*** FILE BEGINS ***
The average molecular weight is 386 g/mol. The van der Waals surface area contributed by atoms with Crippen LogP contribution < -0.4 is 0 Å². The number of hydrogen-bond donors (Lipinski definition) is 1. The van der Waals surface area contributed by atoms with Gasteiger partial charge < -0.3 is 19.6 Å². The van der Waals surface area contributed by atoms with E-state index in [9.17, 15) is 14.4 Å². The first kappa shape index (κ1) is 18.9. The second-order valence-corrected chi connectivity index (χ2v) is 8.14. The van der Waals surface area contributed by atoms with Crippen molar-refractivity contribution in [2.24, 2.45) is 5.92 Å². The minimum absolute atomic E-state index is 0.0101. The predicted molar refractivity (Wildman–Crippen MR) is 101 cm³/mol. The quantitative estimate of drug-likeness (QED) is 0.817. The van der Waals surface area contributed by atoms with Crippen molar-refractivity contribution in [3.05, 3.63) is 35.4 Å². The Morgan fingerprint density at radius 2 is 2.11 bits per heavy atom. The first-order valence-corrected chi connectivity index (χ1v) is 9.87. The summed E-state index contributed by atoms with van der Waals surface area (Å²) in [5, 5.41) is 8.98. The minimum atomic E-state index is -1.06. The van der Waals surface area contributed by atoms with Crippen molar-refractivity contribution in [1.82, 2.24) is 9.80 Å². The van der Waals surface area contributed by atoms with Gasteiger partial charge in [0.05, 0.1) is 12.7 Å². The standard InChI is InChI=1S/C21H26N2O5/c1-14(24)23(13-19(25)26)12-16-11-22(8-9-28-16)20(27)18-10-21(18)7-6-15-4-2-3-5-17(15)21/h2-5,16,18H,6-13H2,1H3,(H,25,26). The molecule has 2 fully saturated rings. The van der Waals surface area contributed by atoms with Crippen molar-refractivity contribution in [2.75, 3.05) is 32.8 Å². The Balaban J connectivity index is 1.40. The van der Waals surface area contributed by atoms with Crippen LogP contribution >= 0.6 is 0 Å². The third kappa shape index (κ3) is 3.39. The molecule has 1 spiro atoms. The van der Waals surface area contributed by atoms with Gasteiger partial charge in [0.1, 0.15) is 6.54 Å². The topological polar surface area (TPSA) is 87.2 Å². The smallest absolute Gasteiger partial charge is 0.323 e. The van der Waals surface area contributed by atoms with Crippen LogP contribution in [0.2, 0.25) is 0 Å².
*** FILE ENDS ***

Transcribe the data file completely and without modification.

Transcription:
The average molecular weight is 386 g/mol. The van der Waals surface area contributed by atoms with Crippen LogP contribution < -0.4 is 0 Å². The number of hydrogen-bond donors (Lipinski definition) is 1. The van der Waals surface area contributed by atoms with Gasteiger partial charge < -0.3 is 19.6 Å². The van der Waals surface area contributed by atoms with E-state index in [9.17, 15) is 14.4 Å². The first kappa shape index (κ1) is 18.9. The second-order valence-corrected chi connectivity index (χ2v) is 8.14. The van der Waals surface area contributed by atoms with Crippen molar-refractivity contribution in [2.24, 2.45) is 5.92 Å². The minimum absolute atomic E-state index is 0.0101. The predicted molar refractivity (Wildman–Crippen MR) is 101 cm³/mol. The quantitative estimate of drug-likeness (QED) is 0.817. The van der Waals surface area contributed by atoms with Crippen molar-refractivity contribution in [3.05, 3.63) is 35.4 Å². The Morgan fingerprint density at radius 2 is 2.11 bits per heavy atom. The first-order valence-corrected chi connectivity index (χ1v) is 9.87. The summed E-state index contributed by atoms with van der Waals surface area (Å²) in [5, 5.41) is 8.98. The minimum atomic E-state index is -1.06. The van der Waals surface area contributed by atoms with Crippen molar-refractivity contribution in [1.82, 2.24) is 9.80 Å². The van der Waals surface area contributed by atoms with Gasteiger partial charge in [0.05, 0.1) is 12.7 Å². The standard InChI is InChI=1S/C21H26N2O5/c1-14(24)23(13-19(25)26)12-16-11-22(8-9-28-16)20(27)18-10-21(18)7-6-15-4-2-3-5-17(15)21/h2-5,16,18H,6-13H2,1H3,(H,25,26). The molecule has 2 fully saturated rings. The van der Waals surface area contributed by atoms with Crippen molar-refractivity contribution in [2.75, 3.05) is 32.8 Å². The Balaban J connectivity index is 1.40. The van der Waals surface area contributed by atoms with Crippen LogP contribution >= 0.6 is 0 Å². The third kappa shape index (κ3) is 3.39. The molecule has 1 spiro atoms. The van der Waals surface area contributed by atoms with Gasteiger partial charge in [0.1, 0.15) is 6.54 Å². The topological polar surface area (TPSA) is 87.2 Å². The smallest absolute Gasteiger partial charge is 0.323 e. The van der Waals surface area contributed by atoms with Crippen LogP contribution in [0.2, 0.25) is 0 Å².